Leaders in companies like to hire the best people they can find in the market. In our success-oriented world nobody wants to work with mediocre employee. All-star teams only. They want to work with the best of the best so they come up with catchy phrases like:
“Looking for black belt ninja. Come join us and work only with the best!”
You can find lots of books about management or recruitment which even help you find and hire such people. But is it really only about looking for top performers? Shouldn’t we put some focus on toxic people who have negative impact on a whole team in order to eliminate this negative energy?
Team is like a cake
I like the comparison Aytekin Tank used in his article  saying that a great team is like a cake. You can put a lot of effort towards choosing only the highest quality ingredients. You can find the most delicious recipe and you can even use high-end utensils and still end up with an awful cake. Why?
“Because there can be just one rotten egg that will ruin the flavor.”
While enormous effort is placed on discovering the best employees, less attention is paid to answering even more important question. How are toxic people, the ones who may be harmful to a company, supposed to be managed?
Finding superstars vs avoiding toxic coworkers
What’s more beneficial to an organization – hiring a superstar or avoiding a toxic person? It’s hard to answer that question for all possible cases but Michael Housman and Dylan Minor  assessed such a trade-off in their own setting. They compared the cost savings of hiring and keeping a superstar with avoiding a toxic coworker in an entire team.
You shouldn’t hold on too tightly to the presented numbers because in your case they may be quite different. But you should treat those numbers as an indicator of differences between hiring and avoiding. For me that was the trigger which forced me to think about how much harm a toxic person can do to a company.
The cost of hiring a superstar
Housman and Minor assumed that a superstar would add more value. Such a person could generate savings from increased output and thanks to that a company wouldn’t have to hire additional workers. But there are two sides to every story. Typically superstars cost more than an average employee, meaning that with improved performance comes a higher salary. A company needs to take that into account.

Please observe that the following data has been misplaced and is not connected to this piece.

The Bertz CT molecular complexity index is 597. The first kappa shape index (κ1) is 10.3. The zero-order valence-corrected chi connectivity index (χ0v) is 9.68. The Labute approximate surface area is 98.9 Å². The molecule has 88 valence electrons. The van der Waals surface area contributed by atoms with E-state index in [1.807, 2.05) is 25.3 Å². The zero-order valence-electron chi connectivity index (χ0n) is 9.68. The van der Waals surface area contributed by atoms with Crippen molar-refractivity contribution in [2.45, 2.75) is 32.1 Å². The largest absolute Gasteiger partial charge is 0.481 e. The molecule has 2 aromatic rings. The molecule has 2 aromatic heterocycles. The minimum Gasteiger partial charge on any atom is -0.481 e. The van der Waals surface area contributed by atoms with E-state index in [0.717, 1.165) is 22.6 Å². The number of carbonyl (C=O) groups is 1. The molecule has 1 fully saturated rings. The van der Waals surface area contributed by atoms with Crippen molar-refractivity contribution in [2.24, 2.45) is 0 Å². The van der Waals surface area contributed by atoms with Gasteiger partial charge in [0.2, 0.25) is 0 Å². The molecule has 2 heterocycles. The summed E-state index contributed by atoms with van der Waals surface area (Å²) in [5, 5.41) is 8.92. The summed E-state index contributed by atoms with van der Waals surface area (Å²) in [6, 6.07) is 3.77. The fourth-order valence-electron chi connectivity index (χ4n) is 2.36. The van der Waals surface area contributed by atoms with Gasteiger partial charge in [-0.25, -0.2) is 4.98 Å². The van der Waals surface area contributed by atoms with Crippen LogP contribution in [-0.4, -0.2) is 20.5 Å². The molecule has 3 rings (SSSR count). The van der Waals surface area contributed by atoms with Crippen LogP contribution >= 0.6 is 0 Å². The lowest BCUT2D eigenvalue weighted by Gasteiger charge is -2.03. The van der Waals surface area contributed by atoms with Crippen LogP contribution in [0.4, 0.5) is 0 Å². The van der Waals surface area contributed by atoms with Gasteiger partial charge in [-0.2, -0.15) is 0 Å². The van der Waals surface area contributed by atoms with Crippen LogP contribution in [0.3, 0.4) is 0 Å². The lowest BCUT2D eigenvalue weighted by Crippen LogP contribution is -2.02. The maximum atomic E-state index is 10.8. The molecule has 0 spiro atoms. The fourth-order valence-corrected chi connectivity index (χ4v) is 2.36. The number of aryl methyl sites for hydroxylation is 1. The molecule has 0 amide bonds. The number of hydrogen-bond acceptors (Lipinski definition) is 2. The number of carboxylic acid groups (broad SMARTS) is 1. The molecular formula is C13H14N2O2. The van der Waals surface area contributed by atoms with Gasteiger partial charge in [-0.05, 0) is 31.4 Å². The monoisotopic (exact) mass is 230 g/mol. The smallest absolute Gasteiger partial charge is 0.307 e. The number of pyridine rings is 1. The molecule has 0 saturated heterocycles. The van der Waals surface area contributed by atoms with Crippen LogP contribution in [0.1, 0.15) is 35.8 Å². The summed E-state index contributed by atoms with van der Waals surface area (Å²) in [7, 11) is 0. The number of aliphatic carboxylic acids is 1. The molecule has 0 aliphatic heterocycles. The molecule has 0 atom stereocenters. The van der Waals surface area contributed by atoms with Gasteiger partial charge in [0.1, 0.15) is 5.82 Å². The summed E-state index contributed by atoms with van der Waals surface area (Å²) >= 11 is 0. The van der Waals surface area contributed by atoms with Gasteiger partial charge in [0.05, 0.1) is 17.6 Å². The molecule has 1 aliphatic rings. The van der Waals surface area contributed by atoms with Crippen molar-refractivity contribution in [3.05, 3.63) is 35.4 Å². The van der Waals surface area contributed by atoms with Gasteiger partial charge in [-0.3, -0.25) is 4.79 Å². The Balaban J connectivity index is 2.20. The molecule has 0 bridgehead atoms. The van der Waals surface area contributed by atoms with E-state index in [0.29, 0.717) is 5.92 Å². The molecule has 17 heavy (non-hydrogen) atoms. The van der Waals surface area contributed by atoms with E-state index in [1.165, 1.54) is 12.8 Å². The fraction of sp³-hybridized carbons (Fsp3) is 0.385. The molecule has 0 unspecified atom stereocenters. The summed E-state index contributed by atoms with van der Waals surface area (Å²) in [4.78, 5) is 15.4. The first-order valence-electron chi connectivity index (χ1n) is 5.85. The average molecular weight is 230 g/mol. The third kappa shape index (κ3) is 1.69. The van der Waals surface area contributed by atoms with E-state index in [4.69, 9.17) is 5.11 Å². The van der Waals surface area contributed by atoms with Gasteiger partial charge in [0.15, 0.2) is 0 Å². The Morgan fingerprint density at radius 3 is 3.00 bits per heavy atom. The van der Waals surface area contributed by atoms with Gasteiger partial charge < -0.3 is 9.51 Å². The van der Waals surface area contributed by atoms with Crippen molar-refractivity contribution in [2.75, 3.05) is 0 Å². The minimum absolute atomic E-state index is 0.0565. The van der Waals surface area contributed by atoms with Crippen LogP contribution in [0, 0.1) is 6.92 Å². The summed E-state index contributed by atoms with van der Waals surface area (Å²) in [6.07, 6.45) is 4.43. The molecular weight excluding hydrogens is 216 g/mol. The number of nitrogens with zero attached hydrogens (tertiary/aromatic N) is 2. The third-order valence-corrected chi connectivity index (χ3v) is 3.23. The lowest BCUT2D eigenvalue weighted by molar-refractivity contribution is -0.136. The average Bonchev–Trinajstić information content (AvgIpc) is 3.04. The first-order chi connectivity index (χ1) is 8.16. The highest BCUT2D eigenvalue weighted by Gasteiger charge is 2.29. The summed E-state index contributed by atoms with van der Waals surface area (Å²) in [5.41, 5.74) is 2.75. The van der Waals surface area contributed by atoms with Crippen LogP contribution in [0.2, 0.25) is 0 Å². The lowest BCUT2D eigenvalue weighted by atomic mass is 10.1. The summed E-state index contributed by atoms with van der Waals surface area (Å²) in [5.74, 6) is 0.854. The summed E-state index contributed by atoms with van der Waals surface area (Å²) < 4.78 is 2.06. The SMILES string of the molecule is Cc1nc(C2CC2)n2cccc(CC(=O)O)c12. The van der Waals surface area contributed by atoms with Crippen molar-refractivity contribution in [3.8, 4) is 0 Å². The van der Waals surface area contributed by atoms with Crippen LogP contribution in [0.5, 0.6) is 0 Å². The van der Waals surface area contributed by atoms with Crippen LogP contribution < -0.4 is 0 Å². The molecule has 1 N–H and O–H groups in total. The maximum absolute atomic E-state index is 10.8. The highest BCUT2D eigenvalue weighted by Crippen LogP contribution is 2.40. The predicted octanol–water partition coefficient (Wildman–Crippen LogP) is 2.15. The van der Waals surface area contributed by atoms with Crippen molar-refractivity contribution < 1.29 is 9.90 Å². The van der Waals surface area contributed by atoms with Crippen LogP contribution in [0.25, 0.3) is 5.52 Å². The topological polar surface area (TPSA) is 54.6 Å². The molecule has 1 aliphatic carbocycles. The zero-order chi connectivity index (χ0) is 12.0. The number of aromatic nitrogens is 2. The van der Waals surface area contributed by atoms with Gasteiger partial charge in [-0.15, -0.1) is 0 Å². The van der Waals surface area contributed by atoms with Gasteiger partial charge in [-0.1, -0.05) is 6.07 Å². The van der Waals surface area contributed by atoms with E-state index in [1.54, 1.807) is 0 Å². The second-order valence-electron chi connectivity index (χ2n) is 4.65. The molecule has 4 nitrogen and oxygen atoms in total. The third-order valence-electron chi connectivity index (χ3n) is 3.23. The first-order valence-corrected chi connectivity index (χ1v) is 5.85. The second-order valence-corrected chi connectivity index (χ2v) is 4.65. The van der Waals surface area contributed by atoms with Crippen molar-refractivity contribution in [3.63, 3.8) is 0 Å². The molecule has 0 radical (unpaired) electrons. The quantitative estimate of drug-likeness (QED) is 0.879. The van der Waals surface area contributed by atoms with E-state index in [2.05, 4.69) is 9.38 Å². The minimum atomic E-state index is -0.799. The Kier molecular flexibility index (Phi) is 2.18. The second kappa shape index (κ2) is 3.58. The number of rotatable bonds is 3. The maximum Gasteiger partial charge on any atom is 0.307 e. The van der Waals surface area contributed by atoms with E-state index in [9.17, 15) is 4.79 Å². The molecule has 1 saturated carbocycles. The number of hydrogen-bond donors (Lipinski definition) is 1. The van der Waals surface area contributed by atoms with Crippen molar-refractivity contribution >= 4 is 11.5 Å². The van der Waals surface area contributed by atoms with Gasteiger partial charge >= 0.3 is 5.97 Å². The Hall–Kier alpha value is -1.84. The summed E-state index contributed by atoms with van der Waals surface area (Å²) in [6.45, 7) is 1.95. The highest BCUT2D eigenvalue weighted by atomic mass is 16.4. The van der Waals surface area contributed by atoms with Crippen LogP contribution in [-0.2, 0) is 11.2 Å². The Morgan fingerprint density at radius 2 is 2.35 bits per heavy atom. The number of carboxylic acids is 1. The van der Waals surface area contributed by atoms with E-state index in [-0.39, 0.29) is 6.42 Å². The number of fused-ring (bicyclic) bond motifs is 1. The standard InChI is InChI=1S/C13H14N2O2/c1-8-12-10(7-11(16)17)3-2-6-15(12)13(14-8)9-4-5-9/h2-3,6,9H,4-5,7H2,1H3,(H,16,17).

Note that Michael Housman and Dylan Minor didn’t count in productivity spillovers of a superstar. Can spillovers be negative? Yes, sometimes they can be, for instance when an employee gives more than it’s required or the outcome of the work is unrelated to company goals. When such issues occur the work is done, the time is spent but the company doesn’t generate income.
What about toxic employee?
They generate losses at many levels. $12,489 is the total estimated cost of replacing additional workers who left a company due to a toxic colleague. This number could even be higher because there are also secondary costs of turnover which were not included in the amount. You should also factor in additional problems such as lower team morale and the risk of establishing poor company reputation on the job market (due to firing a toxic person), learning curve of a new employee and as a result lower productivity at the beginning of cooperation.
Avoiding toxic employee wins!
Even if you find and hire a superstar who performs in the top 1% it would still be better to replace one toxic coworker with an average employee. Of course I’m not suggesting you should fire toxic people immediately. Sometimes toxic coworkers can be fast and produce high-quality work. That’s why if it’s possible you can motivate them and convert them into average employees.
Keep in mind that the difference in cost savings presented by Michael Housman and Dylan Minor may not be so drastic in your settings but still it’s worth analyzing its advantages.
Bear in mind how difficult and expensive it is to find, hire and retain a top 1% superstar. People working in HR can probably corroborate that. Additional problem noted by Boris Groysberg  is that performance is not portable. A person who is an outstanding performer in one company may not necessarily be the best fit for your organization.
Instead of focusing only on top performers, we should also watch out for toxic people. They can do a lot of harm.
 Aytekin Tank. (2008). The truth about toxic workers in the workplace. Medium.com.
 Michael Housman, Dylan Minor. (2015). Toxic Workers. Harvard Business School.
 Viswesvaran, Chockalingam (Vish). (2011). Boris Groysberg. (2010). Chasing Stars: The Myth of Talent and the Portability of Performance. Princeton, NJ: Princeton University Press. 464 pages. Human Resource Management. 50. 10.1002/hrm.20427.